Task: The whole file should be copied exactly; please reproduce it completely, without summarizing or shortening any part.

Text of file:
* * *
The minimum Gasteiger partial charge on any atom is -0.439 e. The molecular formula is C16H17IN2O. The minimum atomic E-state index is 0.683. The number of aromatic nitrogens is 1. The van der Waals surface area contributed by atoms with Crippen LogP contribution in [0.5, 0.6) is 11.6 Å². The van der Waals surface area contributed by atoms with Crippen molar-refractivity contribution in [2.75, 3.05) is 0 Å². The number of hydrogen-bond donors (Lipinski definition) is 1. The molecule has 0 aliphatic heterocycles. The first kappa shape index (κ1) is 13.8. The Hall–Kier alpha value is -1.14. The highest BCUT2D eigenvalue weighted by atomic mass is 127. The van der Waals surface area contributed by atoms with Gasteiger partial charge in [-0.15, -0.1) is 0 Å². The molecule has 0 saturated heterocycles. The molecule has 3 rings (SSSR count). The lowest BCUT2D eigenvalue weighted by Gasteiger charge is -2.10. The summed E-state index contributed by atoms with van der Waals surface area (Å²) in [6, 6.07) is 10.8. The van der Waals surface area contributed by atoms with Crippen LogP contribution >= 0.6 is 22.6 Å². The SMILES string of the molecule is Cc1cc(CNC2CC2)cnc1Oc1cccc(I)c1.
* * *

The minimum Gasteiger partial charge on any atom is -0.439 e. The molecular formula is C16H17IN2O. The minimum atomic E-state index is 0.683. The number of aromatic nitrogens is 1. The van der Waals surface area contributed by atoms with Crippen LogP contribution in [0.5, 0.6) is 11.6 Å². The van der Waals surface area contributed by atoms with Crippen molar-refractivity contribution in [2.75, 3.05) is 0 Å². The number of hydrogen-bond donors (Lipinski definition) is 1. The molecule has 0 aliphatic heterocycles. The first kappa shape index (κ1) is 13.8. The Hall–Kier alpha value is -1.14. The highest BCUT2D eigenvalue weighted by atomic mass is 127. The van der Waals surface area contributed by atoms with Gasteiger partial charge in [-0.15, -0.1) is 0 Å². The molecule has 0 saturated heterocycles. The molecule has 3 rings (SSSR count). The lowest BCUT2D eigenvalue weighted by Gasteiger charge is -2.10. The summed E-state index contributed by atoms with van der Waals surface area (Å²) in [6, 6.07) is 10.8. The van der Waals surface area contributed by atoms with Crippen LogP contribution >= 0.6 is 22.6 Å². The SMILES string of the molecule is Cc1cc(CNC2CC2)cnc1Oc1cccc(I)c1.